Fibrin sealant enables tubeless percutaneous stone surgery

Mark W. Noller, Steven M. Baughman, Allen F. Morey, Brian K. Auge

Research output: Contribution to journalArticle

68 Citations (Scopus)

Abstract

Purpose: Fibrin sealant has been demonstrated to be safe and effective as a hemostatic agent and urinary tract sealant. We assessed the ability of fibrin sealant to facilitate tubeless management after uncomplicated percutaneous nephrolithotomy (PCNL). Materials and Methods: Eight consecutive patients underwent single access tubeless PCNL for renal calculi in a total of 9 renal units in a 2-month period. An additional patient with distal ureteral obstruction underwent antegrade ureteroscopy for an 8 × 8 mm distal ureteral stone. Average patient age was 47 years and mean stone size was 3.37 cm2 (range 0.64 to 9.90). Following complete stone clearance a Double-J (Medical Engineering Corp., New York, New York) ureteral stent was placed antegrade and 2 cc HEMASEEL APR (Haemacure Corp., Sarasota, Florida) fibrin sealant was injected under nephroscopic or fluoroscopic visualization into the parenchymal defect just within the renal capsule. Preoperative and postoperative hematocrit (HCT) was determined. Computerized tomography was performed on postoperative day 1 or 2 to evaluate retained stone fragments, perinephric fluid and urinary extravasation. Results: In the 10 renal units treated via this tubeless technique no intraoperative or postoperative complications were noted. Average hospital stay was 1.1 days. All patients were discharged home on postoperative day 1 except 1 undergoing asynchronous bilateral PCNL on consecutive days. The mean intraoperative change in HCT was 2.8%. There was no significant change in HCT on postoperative day 1. No patient required transfusion. Seven renal units and 1 ureteral unit had no residual stone fragments for a complete stone-free rate of 80%. No gross leakage was observed on dressings and postoperative computerized tomography failed to demonstrate urinary extravasation. Conclusions: Tubeless PCNL using fibrin sealant at the renal parenchymal defect appears to be safe and feasible. Further experience is necessary to determine the role of fibrin sealant in percutaneous renal surgery.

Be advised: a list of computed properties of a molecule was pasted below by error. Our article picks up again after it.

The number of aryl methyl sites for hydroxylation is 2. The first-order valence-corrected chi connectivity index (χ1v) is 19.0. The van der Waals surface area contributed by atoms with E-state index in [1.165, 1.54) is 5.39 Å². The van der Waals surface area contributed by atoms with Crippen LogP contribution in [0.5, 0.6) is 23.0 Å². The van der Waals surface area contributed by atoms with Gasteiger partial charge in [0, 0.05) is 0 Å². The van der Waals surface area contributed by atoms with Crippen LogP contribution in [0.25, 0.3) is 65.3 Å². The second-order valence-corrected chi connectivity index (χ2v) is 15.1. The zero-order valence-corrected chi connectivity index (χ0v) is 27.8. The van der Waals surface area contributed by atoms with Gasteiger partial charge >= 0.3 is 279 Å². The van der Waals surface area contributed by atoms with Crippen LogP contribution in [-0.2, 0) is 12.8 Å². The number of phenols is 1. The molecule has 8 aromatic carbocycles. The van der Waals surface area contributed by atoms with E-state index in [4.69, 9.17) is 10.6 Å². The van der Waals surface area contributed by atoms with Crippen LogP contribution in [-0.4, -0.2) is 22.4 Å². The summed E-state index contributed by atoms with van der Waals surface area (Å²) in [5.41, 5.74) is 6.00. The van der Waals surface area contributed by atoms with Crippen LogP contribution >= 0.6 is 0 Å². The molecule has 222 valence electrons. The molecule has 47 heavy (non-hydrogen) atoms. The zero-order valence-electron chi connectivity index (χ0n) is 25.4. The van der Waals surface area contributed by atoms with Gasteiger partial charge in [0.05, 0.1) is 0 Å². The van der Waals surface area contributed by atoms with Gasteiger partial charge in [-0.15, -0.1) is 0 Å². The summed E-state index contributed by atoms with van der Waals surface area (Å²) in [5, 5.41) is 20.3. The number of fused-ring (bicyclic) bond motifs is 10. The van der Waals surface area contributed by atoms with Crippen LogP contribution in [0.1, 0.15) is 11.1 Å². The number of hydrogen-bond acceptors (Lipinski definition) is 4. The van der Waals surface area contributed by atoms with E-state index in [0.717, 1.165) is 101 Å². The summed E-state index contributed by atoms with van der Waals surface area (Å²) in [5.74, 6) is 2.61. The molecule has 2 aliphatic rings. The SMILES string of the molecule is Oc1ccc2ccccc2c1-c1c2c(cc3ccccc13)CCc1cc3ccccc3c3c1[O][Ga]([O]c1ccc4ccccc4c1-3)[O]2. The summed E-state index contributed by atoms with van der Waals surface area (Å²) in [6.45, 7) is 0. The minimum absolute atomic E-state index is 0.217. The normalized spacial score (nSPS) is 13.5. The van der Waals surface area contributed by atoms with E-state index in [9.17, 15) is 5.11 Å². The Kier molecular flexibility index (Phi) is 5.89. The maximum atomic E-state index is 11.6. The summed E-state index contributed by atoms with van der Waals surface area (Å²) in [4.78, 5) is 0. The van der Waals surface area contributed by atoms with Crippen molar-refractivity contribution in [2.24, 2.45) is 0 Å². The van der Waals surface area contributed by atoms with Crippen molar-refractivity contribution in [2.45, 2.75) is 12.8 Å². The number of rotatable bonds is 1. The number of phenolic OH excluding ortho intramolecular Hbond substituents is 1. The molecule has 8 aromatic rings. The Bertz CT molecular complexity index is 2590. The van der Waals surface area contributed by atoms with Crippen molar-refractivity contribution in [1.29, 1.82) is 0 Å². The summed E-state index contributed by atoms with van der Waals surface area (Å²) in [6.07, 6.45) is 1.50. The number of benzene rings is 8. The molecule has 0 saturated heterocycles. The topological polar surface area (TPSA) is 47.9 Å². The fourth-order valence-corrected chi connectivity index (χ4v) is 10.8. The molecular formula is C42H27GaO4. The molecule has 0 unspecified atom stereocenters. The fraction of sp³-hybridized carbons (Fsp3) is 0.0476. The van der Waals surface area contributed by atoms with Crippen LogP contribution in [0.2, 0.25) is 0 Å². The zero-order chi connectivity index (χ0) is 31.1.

Original languageEnglish (US)
Pages (from-to)166-169
Number of pages4
JournalJournal of Urology
Volume172
Issue number1
DOIs
StatePublished - Jul 2004

Fingerprint

Fibrin Tissue Adhesive
Percutaneous Nephrostomy
Kidney
Hematocrit
Tomography
Ureteroscopy
Ureteral Obstruction
Kidney Calculi
Intraoperative Complications
Hemostatics
Bandages
Urinary Tract
Capsules
Stents
Length of Stay

Keywords

  • Fibrin tissue adhesive
  • Kidney
  • Kidney calculi
  • Nephrostomy, percutaneous

ASJC Scopus subject areas

  • Urology

Cite this

Fibrin sealant enables tubeless percutaneous stone surgery. / Noller, Mark W.; Baughman, Steven M.; Morey, Allen F.; Auge, Brian K.

In: Journal of Urology, Vol. 172, No. 1, 07.2004, p. 166-169.

Research output: Contribution to journalArticle

Noller, Mark W. ; Baughman, Steven M. ; Morey, Allen F. ; Auge, Brian K. / Fibrin sealant enables tubeless percutaneous stone surgery. In: Journal of Urology. 2004 ; Vol. 172, No. 1. pp. 166-169.
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abstract = "Purpose: Fibrin sealant has been demonstrated to be safe and effective as a hemostatic agent and urinary tract sealant. We assessed the ability of fibrin sealant to facilitate tubeless management after uncomplicated percutaneous nephrolithotomy (PCNL). Materials and Methods: Eight consecutive patients underwent single access tubeless PCNL for renal calculi in a total of 9 renal units in a 2-month period. An additional patient with distal ureteral obstruction underwent antegrade ureteroscopy for an 8 × 8 mm distal ureteral stone. Average patient age was 47 years and mean stone size was 3.37 cm2 (range 0.64 to 9.90). Following complete stone clearance a Double-J (Medical Engineering Corp., New York, New York) ureteral stent was placed antegrade and 2 cc HEMASEEL APR (Haemacure Corp., Sarasota, Florida) fibrin sealant was injected under nephroscopic or fluoroscopic visualization into the parenchymal defect just within the renal capsule. Preoperative and postoperative hematocrit (HCT) was determined. Computerized tomography was performed on postoperative day 1 or 2 to evaluate retained stone fragments, perinephric fluid and urinary extravasation. Results: In the 10 renal units treated via this tubeless technique no intraoperative or postoperative complications were noted. Average hospital stay was 1.1 days. All patients were discharged home on postoperative day 1 except 1 undergoing asynchronous bilateral PCNL on consecutive days. The mean intraoperative change in HCT was 2.8{\%}. There was no significant change in HCT on postoperative day 1. No patient required transfusion. Seven renal units and 1 ureteral unit had no residual stone fragments for a complete stone-free rate of 80{\%}. No gross leakage was observed on dressings and postoperative computerized tomography failed to demonstrate urinary extravasation. Conclusions: Tubeless PCNL using fibrin sealant at the renal parenchymal defect appears to be safe and feasible. Further experience is necessary to determine the role of fibrin sealant in percutaneous renal surgery.",
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